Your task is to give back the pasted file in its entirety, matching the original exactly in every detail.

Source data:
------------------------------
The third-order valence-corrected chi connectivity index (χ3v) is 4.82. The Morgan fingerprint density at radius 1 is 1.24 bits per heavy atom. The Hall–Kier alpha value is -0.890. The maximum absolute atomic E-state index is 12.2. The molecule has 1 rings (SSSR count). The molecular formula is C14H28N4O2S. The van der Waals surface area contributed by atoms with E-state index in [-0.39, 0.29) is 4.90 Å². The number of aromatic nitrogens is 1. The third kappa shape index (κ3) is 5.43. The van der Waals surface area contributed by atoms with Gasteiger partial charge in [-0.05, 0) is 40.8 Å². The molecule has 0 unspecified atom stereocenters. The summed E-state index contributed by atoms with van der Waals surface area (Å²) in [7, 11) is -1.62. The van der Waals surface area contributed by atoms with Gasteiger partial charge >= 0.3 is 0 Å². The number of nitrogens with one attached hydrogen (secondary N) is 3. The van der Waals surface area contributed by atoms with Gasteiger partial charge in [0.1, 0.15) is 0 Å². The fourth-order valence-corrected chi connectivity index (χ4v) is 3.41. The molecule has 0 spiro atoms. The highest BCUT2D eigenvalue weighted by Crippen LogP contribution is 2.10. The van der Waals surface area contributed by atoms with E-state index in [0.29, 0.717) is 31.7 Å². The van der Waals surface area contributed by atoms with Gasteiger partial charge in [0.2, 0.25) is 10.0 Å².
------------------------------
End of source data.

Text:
The third-order valence-corrected chi connectivity index (χ3v) is 4.82. The Morgan fingerprint density at radius 1 is 1.24 bits per heavy atom. The Hall–Kier alpha value is -0.890. The maximum absolute atomic E-state index is 12.2. The molecule has 1 rings (SSSR count). The molecular formula is C14H28N4O2S. The van der Waals surface area contributed by atoms with E-state index in [-0.39, 0.29) is 4.90 Å². The number of aromatic nitrogens is 1. The third kappa shape index (κ3) is 5.43. The van der Waals surface area contributed by atoms with Gasteiger partial charge in [-0.05, 0) is 40.8 Å². The molecule has 0 unspecified atom stereocenters. The summed E-state index contributed by atoms with van der Waals surface area (Å²) in [7, 11) is -1.62. The van der Waals surface area contributed by atoms with Gasteiger partial charge >= 0.3 is 0 Å². The number of nitrogens with one attached hydrogen (secondary N) is 3. The van der Waals surface area contributed by atoms with Gasteiger partial charge in [0.1, 0.15) is 0 Å². The fourth-order valence-corrected chi connectivity index (χ4v) is 3.41. The molecule has 0 spiro atoms. The highest BCUT2D eigenvalue weighted by Crippen LogP contribution is 2.10. The van der Waals surface area contributed by atoms with E-state index in [0.29, 0.717) is 31.7 Å². The van der Waals surface area contributed by atoms with Gasteiger partial charge in [0.2, 0.25) is 10.0 Å².